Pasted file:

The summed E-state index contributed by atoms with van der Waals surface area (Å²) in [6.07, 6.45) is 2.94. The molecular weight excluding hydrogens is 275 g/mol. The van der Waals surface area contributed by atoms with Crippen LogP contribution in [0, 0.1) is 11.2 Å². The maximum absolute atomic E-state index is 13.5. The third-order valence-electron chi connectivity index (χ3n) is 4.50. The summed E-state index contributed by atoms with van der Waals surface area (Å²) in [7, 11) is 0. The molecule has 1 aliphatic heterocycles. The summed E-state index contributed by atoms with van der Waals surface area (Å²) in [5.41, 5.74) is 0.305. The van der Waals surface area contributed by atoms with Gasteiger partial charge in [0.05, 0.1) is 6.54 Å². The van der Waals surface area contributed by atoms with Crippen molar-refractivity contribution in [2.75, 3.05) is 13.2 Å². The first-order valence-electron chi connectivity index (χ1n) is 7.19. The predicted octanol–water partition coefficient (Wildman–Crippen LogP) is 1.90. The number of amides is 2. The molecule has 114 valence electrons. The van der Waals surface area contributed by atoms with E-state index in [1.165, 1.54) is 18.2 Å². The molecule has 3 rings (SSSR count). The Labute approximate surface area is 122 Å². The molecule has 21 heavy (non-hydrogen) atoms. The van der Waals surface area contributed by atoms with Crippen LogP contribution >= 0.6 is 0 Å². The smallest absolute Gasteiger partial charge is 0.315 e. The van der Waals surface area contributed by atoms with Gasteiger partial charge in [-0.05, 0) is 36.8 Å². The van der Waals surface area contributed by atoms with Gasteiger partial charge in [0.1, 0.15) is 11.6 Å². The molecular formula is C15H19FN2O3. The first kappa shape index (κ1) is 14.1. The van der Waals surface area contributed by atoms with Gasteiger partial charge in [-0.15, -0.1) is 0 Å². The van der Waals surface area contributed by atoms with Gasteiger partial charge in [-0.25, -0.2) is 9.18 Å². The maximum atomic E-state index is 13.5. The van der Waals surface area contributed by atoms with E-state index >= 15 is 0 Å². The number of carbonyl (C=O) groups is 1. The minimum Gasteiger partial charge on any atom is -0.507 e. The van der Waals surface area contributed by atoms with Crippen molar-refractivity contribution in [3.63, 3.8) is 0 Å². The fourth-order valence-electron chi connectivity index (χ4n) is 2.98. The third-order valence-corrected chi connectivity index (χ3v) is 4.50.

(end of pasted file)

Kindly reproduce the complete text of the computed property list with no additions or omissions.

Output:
The summed E-state index contributed by atoms with van der Waals surface area (Å²) in [6.07, 6.45) is 2.94. The molecular weight excluding hydrogens is 275 g/mol. The van der Waals surface area contributed by atoms with Crippen LogP contribution in [0, 0.1) is 11.2 Å². The maximum absolute atomic E-state index is 13.5. The third-order valence-electron chi connectivity index (χ3n) is 4.50. The summed E-state index contributed by atoms with van der Waals surface area (Å²) in [7, 11) is 0. The molecule has 1 aliphatic heterocycles. The summed E-state index contributed by atoms with van der Waals surface area (Å²) in [5.41, 5.74) is 0.305. The van der Waals surface area contributed by atoms with Gasteiger partial charge in [0.05, 0.1) is 6.54 Å². The van der Waals surface area contributed by atoms with Crippen molar-refractivity contribution in [2.75, 3.05) is 13.2 Å². The first-order valence-electron chi connectivity index (χ1n) is 7.19. The predicted octanol–water partition coefficient (Wildman–Crippen LogP) is 1.90. The number of amides is 2. The molecule has 114 valence electrons. The van der Waals surface area contributed by atoms with E-state index in [1.165, 1.54) is 18.2 Å². The molecule has 3 rings (SSSR count). The Labute approximate surface area is 122 Å². The molecule has 21 heavy (non-hydrogen) atoms. The van der Waals surface area contributed by atoms with Crippen LogP contribution >= 0.6 is 0 Å². The smallest absolute Gasteiger partial charge is 0.315 e. The van der Waals surface area contributed by atoms with Gasteiger partial charge in [-0.05, 0) is 36.8 Å². The van der Waals surface area contributed by atoms with Gasteiger partial charge in [0.1, 0.15) is 11.6 Å². The molecular formula is C15H19FN2O3. The first kappa shape index (κ1) is 14.1. The van der Waals surface area contributed by atoms with Gasteiger partial charge in [-0.15, -0.1) is 0 Å². The van der Waals surface area contributed by atoms with Gasteiger partial charge in [-0.25, -0.2) is 9.18 Å². The maximum atomic E-state index is 13.5. The van der Waals surface area contributed by atoms with E-state index >= 15 is 0 Å². The number of carbonyl (C=O) groups is 1. The minimum Gasteiger partial charge on any atom is -0.507 e. The van der Waals surface area contributed by atoms with Crippen molar-refractivity contribution in [3.63, 3.8) is 0 Å². The fourth-order valence-electron chi connectivity index (χ4n) is 2.98. The third-order valence-corrected chi connectivity index (χ3v) is 4.50.